LONDON – OPEC pumped more oil in November than in any month since late 2008 and forecast little increase in demand for its crude next year, pointing to a larger supply surplus even as low prices hurt rival producers.
The Organization of the Petroleum Exporting Countries in a report also forecast supply from non-member countries will fall more sharply next year, which would suggest its strategy, reaffirmed last week of defending market share, is working.
OPEC’s report follows an acrimonious OPEC meeting on Dec. 4, where it rolled over a policy of pumping crude to safeguard market share, despite oil prices <LCOc1> that have more than halved to $40 a barrel in 18 months due to excess supply.
A year ago, Saudi Arabia pushed though an OPEC decision to defend market share instead of cutting output to support prices, hoping to slow growth in rival supplies such as U.S. shale oil.
“U.S. tight oil production, the main driver of non-OPEC supply growth, has been declining since April,” OPEC said in the report. “This downward trend should accelerate in coming months given various factors, mainly low oil prices and lower drilling activities.”
Supply outside OPEC is expected to decline by 380,000 barrels per day (bpd) in 2016, the report said, as output falls in regions such as the United States and former Soviet Union. Last month, OPEC predicted a drop of 130,000 bpd.
But OPEC also increased its 2015 non-OPEC supply growth forecast by 280,000 bpd, citing upward revisions to output from the United States, Brazil, Russia and the UK, among other countries.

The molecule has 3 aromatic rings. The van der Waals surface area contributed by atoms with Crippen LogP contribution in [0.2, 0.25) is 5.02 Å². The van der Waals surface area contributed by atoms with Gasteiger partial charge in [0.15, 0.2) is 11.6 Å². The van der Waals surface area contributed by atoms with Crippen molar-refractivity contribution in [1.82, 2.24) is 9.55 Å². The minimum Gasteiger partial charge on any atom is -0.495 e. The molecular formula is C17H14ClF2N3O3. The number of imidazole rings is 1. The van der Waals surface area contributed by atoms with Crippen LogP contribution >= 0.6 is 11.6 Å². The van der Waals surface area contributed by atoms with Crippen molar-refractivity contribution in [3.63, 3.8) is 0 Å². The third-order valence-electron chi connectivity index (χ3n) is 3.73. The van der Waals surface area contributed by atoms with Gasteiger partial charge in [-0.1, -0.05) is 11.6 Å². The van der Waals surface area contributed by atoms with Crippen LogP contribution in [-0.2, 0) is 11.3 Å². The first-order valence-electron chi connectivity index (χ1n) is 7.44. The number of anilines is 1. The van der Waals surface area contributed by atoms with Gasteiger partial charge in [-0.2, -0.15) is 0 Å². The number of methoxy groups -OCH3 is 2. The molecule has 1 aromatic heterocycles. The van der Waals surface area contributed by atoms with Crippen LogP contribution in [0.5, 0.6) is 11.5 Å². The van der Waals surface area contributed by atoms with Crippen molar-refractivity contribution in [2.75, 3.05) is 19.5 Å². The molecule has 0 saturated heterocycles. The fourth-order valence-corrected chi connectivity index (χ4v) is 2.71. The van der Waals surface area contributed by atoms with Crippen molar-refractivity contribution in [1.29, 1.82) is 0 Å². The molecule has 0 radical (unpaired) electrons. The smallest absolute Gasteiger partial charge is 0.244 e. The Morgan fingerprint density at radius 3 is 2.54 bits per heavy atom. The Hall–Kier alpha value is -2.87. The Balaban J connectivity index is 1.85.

As a result of the report’s changes to 2016 and 2015 non-OPEC supply forecasts, demand for OPEC crude next year is expected to average 30.84 million bpd – just 20,000 bpd more than OPEC expected previously.
OPEC production, which has surged since the policy shift of November 2014 led by Saudi Arabia and Iraq, is far higher than forecast demand. Supply rose by 230,000 bpd in November to 31.70 million bpd, said the report, citing secondary sources.
That is the highest monthly rate since late 2008 when Indonesia was still an OPEC member, according to a Reuters review of OPEC’s previous reports on the group’s website. The latest figure does not yet include Indonesia, which rejoined OPEC last week boosting its ranks to 13 countries.
With extra barrels coming from OPEC and no sizeable increase in demand for OPEC crude, the report points to a 860,000-bpd supply surplus next year if the group keeps pumping at November’s rate, up from 560,000 bpd indicated in last month’s report.
OPEC left its 2016 oil demand growth forecast unchanged, predicting global demand would rise by 1.25 million bpd, marking a slowdown from 1.53 million bpd in 2015.
(Editing by Jason Neely, editing by David Evans)
This article was written by Alex Lawler from Reuters and was legally licensed through the NewsCred publisher network.